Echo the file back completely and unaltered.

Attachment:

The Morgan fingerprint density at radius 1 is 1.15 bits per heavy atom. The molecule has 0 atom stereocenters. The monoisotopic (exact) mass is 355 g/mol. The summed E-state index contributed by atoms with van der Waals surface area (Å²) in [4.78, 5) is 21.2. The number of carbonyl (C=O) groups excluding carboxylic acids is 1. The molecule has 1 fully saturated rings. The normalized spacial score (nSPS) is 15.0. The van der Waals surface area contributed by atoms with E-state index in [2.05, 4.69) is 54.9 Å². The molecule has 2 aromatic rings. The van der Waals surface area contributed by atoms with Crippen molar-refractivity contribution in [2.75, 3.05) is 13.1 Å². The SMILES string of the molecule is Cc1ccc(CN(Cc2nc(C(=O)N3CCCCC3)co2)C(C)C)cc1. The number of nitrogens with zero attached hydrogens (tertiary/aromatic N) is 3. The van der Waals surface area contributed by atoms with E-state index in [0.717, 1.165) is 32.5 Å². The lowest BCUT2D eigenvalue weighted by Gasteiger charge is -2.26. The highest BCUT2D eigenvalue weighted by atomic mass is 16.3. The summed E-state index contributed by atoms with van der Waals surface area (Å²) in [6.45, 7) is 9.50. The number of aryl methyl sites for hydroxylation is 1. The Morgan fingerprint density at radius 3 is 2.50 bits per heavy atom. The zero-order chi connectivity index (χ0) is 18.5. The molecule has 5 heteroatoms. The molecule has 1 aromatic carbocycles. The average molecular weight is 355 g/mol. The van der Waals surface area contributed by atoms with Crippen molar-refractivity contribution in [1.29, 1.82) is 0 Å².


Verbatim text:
The Morgan fingerprint density at radius 1 is 1.15 bits per heavy atom. The molecule has 0 atom stereocenters. The monoisotopic (exact) mass is 355 g/mol. The summed E-state index contributed by atoms with van der Waals surface area (Å²) in [4.78, 5) is 21.2. The number of carbonyl (C=O) groups excluding carboxylic acids is 1. The molecule has 1 fully saturated rings. The normalized spacial score (nSPS) is 15.0. The van der Waals surface area contributed by atoms with E-state index in [2.05, 4.69) is 54.9 Å². The molecule has 2 aromatic rings. The van der Waals surface area contributed by atoms with Crippen molar-refractivity contribution in [2.75, 3.05) is 13.1 Å². The SMILES string of the molecule is Cc1ccc(CN(Cc2nc(C(=O)N3CCCCC3)co2)C(C)C)cc1. The number of nitrogens with zero attached hydrogens (tertiary/aromatic N) is 3. The van der Waals surface area contributed by atoms with E-state index in [0.717, 1.165) is 32.5 Å². The lowest BCUT2D eigenvalue weighted by Gasteiger charge is -2.26. The highest BCUT2D eigenvalue weighted by atomic mass is 16.3. The summed E-state index contributed by atoms with van der Waals surface area (Å²) in [6.45, 7) is 9.50. The number of aryl methyl sites for hydroxylation is 1. The Morgan fingerprint density at radius 3 is 2.50 bits per heavy atom. The zero-order chi connectivity index (χ0) is 18.5. The molecule has 5 heteroatoms. The molecule has 1 aromatic carbocycles. The average molecular weight is 355 g/mol. The van der Waals surface area contributed by atoms with Crippen molar-refractivity contribution in [1.29, 1.82) is 0 Å².